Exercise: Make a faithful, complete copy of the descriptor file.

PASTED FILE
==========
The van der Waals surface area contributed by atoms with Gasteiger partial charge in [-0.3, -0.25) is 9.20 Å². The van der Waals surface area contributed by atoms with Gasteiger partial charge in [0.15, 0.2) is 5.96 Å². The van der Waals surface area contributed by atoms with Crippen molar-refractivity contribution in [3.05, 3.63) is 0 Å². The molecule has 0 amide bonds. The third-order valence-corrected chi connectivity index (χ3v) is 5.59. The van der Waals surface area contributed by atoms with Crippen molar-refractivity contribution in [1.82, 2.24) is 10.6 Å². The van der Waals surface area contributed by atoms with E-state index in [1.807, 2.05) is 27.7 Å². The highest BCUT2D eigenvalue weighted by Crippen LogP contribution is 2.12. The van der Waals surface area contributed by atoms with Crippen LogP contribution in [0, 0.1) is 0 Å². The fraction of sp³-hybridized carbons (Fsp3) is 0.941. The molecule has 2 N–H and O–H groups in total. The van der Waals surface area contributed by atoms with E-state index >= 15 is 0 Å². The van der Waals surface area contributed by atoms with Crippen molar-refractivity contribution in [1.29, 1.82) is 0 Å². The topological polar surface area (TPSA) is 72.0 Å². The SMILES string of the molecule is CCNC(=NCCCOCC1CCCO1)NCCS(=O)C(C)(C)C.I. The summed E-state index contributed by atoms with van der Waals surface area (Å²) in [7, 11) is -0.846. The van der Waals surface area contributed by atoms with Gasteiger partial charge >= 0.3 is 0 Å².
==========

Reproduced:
The van der Waals surface area contributed by atoms with Gasteiger partial charge in [-0.3, -0.25) is 9.20 Å². The van der Waals surface area contributed by atoms with Gasteiger partial charge in [0.15, 0.2) is 5.96 Å². The van der Waals surface area contributed by atoms with Crippen molar-refractivity contribution in [3.05, 3.63) is 0 Å². The molecule has 0 amide bonds. The third-order valence-corrected chi connectivity index (χ3v) is 5.59. The van der Waals surface area contributed by atoms with Crippen molar-refractivity contribution in [1.82, 2.24) is 10.6 Å². The van der Waals surface area contributed by atoms with E-state index in [1.807, 2.05) is 27.7 Å². The highest BCUT2D eigenvalue weighted by Crippen LogP contribution is 2.12. The van der Waals surface area contributed by atoms with Crippen LogP contribution in [0, 0.1) is 0 Å². The fraction of sp³-hybridized carbons (Fsp3) is 0.941. The molecule has 2 N–H and O–H groups in total. The van der Waals surface area contributed by atoms with E-state index >= 15 is 0 Å². The van der Waals surface area contributed by atoms with Crippen molar-refractivity contribution in [1.29, 1.82) is 0 Å². The topological polar surface area (TPSA) is 72.0 Å². The SMILES string of the molecule is CCNC(=NCCCOCC1CCCO1)NCCS(=O)C(C)(C)C.I. The summed E-state index contributed by atoms with van der Waals surface area (Å²) in [7, 11) is -0.846. The van der Waals surface area contributed by atoms with Gasteiger partial charge >= 0.3 is 0 Å².